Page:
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‘It Is Raining Plastic': USGS Finds Microplastics in 90 Percent of Colorado Rainwater Samples

Microplastics are microscopic pieces of plastic that are making their way into everything from drinking water to marine life, and now the U.S. Geological Survey says they’re falling from the sky when it rains, according to a new report.

Scientists collected samples of rainwater from a variety of locations throughout Colorado, some from urban areas and others from remote areas, and found plastic in more than 90 percent of the samples.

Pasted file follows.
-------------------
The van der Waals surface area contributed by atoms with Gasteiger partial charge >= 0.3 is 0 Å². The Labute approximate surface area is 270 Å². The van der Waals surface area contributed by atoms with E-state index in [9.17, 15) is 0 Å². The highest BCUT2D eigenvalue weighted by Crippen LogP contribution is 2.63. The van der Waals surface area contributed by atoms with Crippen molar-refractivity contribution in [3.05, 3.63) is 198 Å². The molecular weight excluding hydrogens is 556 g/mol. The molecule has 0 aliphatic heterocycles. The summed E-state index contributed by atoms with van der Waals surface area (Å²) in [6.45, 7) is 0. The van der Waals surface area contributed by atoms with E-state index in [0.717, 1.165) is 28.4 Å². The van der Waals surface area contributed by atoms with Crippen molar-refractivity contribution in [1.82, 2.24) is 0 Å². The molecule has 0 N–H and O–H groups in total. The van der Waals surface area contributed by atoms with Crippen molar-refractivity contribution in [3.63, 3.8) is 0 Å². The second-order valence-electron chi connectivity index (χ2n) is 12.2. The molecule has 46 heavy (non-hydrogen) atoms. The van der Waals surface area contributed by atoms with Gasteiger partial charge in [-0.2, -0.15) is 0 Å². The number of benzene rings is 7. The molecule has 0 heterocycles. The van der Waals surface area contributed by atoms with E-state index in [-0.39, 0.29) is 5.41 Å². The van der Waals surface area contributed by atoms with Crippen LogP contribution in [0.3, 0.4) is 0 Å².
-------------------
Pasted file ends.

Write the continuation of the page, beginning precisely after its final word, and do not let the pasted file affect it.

Most of the plastic which was found in the samples consisted of fibers which needed to be magnified 20 to 40 times to be visible. Blue was the most common color of these particles, followed by red, silver, purple, green and yellow.

Atmospheric wet deposition samples were collected at eight different sites, most of which were along the Denver and Boulder urban corridor. Two of the sites were more remote, one of which was located at Loch Vale in Rocky Mountain National Park.

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